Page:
Case Study: The Baby Sense Plan to Convert Fans into Sales

babysense bookFor small businesses, social media is now a critical component of branding and customer engagement. The goal on Facebook, Twitter, and other social networks is to gain followers and reach out to them, encouraging them to purchase your products or use your services. However, what happens when you are seeing an increase in your fans on social media but your sales remain stagnant?

This is the case of The Baby Sense Company, owned by Meg Faure. While Baby Sense has a significant following on Facebook, these fans are not converting into sales. Partnered with Jeremy Pepper, a consultant for social media and public relations, Faure is embarking on a new plan to convert her fans into sales.

The Challenge

Currently, Baby Sense has 32,945 Facebook fans and 2,520 followers on Twitter. Despite the fact that the company is very engaged with fans on Facebook, hosting popular Q&A sessions, providing special offers, and posting child care tips, Meg Faure has found that Facebook is not generating very many sales. Faure has been spending the majority of her small marketing budget gaining likes and promoting her posts only to find that while engagement is up, sales are not. Working with consultant Jeremy Pepper, the two have devised a new social media marketing plan.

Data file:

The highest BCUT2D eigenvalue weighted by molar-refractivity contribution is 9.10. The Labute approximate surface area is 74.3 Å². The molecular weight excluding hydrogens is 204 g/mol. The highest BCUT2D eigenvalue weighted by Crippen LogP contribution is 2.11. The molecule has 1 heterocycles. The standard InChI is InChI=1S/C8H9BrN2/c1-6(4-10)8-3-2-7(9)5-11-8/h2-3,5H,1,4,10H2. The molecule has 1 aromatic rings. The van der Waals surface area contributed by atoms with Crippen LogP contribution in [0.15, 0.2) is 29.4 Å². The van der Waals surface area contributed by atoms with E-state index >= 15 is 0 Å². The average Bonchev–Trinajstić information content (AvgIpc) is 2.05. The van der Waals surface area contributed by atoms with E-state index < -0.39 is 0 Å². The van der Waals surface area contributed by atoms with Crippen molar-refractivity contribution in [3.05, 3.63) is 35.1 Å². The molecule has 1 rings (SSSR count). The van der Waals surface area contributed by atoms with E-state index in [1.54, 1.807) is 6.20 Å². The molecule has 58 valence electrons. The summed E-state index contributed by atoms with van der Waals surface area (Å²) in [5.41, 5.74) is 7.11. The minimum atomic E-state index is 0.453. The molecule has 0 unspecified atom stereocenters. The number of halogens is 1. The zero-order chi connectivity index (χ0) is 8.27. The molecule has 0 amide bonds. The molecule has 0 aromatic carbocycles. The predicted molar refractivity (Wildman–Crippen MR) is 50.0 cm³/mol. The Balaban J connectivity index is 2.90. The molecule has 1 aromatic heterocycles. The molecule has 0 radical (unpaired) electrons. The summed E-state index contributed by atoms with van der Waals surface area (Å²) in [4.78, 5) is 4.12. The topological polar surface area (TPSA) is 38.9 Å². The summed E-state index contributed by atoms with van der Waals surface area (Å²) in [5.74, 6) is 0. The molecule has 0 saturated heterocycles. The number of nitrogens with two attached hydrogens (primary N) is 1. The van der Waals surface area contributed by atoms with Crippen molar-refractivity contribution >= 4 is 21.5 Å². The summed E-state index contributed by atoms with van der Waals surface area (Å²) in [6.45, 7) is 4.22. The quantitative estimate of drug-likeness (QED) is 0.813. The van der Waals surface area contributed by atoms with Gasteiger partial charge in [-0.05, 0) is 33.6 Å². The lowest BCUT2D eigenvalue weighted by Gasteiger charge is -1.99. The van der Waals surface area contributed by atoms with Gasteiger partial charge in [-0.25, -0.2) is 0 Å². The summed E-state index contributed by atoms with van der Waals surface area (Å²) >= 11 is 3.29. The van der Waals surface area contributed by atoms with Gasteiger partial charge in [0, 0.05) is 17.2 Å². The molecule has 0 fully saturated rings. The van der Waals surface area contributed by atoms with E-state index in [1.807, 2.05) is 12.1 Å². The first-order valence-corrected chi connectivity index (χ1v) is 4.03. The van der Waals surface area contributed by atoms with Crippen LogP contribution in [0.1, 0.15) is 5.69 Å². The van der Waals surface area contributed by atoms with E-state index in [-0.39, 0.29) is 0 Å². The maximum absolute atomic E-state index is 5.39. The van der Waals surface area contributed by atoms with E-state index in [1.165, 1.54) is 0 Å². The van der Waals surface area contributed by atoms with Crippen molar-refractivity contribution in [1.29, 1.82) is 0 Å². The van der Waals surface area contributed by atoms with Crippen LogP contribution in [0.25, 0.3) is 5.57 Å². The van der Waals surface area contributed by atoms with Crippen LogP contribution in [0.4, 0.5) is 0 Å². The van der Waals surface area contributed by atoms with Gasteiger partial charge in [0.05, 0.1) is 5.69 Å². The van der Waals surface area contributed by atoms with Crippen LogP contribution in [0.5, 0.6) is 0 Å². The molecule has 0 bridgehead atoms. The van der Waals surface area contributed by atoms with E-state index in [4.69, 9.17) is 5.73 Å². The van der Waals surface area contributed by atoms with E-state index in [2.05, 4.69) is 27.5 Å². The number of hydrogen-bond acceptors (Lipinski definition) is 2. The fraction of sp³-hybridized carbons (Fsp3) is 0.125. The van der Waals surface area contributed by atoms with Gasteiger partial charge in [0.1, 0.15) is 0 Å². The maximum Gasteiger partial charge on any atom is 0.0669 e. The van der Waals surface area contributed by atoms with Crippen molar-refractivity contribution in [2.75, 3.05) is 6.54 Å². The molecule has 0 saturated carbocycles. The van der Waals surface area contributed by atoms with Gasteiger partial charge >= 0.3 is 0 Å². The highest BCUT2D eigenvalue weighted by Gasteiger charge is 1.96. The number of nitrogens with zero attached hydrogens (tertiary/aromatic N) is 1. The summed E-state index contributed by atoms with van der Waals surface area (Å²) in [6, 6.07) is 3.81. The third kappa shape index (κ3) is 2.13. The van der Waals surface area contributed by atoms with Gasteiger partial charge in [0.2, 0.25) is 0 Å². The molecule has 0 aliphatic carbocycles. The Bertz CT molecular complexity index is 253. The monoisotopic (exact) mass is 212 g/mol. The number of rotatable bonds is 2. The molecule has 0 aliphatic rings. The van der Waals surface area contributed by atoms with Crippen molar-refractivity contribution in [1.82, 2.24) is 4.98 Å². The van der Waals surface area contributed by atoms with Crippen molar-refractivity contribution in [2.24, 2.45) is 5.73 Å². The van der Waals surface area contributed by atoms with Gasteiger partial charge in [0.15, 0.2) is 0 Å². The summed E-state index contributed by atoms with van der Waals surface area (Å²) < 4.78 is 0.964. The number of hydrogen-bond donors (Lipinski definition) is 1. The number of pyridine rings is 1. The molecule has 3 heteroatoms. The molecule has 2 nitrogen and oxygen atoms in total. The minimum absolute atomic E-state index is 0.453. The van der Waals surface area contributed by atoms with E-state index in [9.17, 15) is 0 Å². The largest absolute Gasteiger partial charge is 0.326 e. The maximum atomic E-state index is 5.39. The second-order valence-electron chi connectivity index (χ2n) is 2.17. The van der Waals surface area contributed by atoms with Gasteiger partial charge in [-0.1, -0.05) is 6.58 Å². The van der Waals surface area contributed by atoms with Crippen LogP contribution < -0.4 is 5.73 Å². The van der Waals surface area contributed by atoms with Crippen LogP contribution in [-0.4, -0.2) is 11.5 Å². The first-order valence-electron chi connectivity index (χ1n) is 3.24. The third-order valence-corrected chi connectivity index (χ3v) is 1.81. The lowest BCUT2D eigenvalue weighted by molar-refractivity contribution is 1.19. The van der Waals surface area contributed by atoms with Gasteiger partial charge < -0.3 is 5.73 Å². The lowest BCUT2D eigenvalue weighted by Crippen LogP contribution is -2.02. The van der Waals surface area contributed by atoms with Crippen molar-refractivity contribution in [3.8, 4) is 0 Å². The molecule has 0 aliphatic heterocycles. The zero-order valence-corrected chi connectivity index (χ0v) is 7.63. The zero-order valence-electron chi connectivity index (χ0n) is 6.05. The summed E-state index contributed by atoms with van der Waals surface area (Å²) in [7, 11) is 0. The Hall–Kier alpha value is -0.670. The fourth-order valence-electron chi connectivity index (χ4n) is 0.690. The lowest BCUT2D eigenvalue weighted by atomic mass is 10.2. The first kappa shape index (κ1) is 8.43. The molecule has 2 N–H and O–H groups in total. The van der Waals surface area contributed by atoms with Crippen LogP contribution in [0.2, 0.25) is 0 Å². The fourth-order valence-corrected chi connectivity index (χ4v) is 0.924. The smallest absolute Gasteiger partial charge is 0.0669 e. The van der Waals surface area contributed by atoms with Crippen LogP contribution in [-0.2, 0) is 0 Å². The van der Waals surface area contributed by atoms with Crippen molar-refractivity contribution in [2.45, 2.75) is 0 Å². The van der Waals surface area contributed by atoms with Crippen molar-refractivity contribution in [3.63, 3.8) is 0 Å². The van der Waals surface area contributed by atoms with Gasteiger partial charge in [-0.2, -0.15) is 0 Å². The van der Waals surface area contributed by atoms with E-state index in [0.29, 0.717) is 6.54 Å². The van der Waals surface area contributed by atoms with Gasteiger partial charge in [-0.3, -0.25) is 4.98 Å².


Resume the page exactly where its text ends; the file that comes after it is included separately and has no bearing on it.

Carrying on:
The Plan

The plan for Baby Sense encompasses multiple networks: Facebook, Twitter, email, YouTube, and UStream. However, Baby Sense’s focus will be on Facebook, where they have the largest following and highest rates of engagement. First, Pepper has suggested a scheduled approach to Facebook and Twitter, which will allow Faure to more easily promote Baby Sense products and plan online events such as her Q&A sessions. An app such as Buffer will post social media updates on a scheduled basis.

Next, Faure plans to change the tone and voice she uses when posting on social media. The new approach will better engage users by being more of a conversation between moms. Pepper suggests that Facebook posts run between 200-300 words and consist of a call to action, encouraging users to post about their experiences or discuss their opinions.

Furthermore, it is important for Baby Sense to be active on social media and respond to as many user comments as possible. While Baby Sense does respond to some user comments on their page, the majority of comments appear to be unanswered. Mashable promises an update on the Baby Sense plan in one month, so check back to see how they’re doing.

Does your small business have the same problem as Baby Sense? What has worked for you?

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Elizabeth K

Elizabeth Kent is a recent graduate with an M.A. in Women’s and Gender Studies from Brandeis University. She earned her B.A. from Smith College with a major in the Study of Women and Gender and a minor in Jewish Studies. Elizabeth recently relocated from the Boston area back to Western Massachusetts, where she spends her free time volunteering with a local non-profit organization. Elizabeth has worked as a writing tutor, archival intern, research assistant, and retail associate. Her interests include studying pop culture, kittens, and making meals with as little cooking as possible.

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